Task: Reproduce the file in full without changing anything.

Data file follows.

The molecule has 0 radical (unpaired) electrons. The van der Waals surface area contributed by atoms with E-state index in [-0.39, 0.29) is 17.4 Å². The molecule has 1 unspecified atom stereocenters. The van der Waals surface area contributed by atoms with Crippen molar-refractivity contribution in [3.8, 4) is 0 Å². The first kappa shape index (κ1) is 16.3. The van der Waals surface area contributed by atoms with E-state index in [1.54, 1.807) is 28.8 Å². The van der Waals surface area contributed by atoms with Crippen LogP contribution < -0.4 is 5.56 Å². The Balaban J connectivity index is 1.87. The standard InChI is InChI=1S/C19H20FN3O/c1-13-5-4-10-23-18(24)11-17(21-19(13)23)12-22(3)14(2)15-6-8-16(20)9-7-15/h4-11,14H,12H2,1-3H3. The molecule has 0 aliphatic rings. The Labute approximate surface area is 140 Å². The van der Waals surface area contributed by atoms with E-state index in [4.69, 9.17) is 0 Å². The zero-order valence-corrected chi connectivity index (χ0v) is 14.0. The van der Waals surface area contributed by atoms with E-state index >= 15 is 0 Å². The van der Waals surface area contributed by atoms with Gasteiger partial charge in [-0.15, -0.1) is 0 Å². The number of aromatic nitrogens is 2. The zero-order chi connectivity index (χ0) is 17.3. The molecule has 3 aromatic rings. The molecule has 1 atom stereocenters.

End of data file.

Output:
The molecule has 0 radical (unpaired) electrons. The van der Waals surface area contributed by atoms with E-state index in [-0.39, 0.29) is 17.4 Å². The molecule has 1 unspecified atom stereocenters. The van der Waals surface area contributed by atoms with Crippen molar-refractivity contribution in [3.8, 4) is 0 Å². The first kappa shape index (κ1) is 16.3. The van der Waals surface area contributed by atoms with E-state index in [1.54, 1.807) is 28.8 Å². The van der Waals surface area contributed by atoms with Crippen LogP contribution < -0.4 is 5.56 Å². The Balaban J connectivity index is 1.87. The standard InChI is InChI=1S/C19H20FN3O/c1-13-5-4-10-23-18(24)11-17(21-19(13)23)12-22(3)14(2)15-6-8-16(20)9-7-15/h4-11,14H,12H2,1-3H3. The molecule has 0 aliphatic rings. The Labute approximate surface area is 140 Å². The van der Waals surface area contributed by atoms with E-state index in [4.69, 9.17) is 0 Å². The zero-order valence-corrected chi connectivity index (χ0v) is 14.0. The van der Waals surface area contributed by atoms with E-state index >= 15 is 0 Å². The van der Waals surface area contributed by atoms with Gasteiger partial charge in [-0.15, -0.1) is 0 Å². The number of aromatic nitrogens is 2. The zero-order chi connectivity index (χ0) is 17.3. The molecule has 3 aromatic rings. The molecule has 1 atom stereocenters.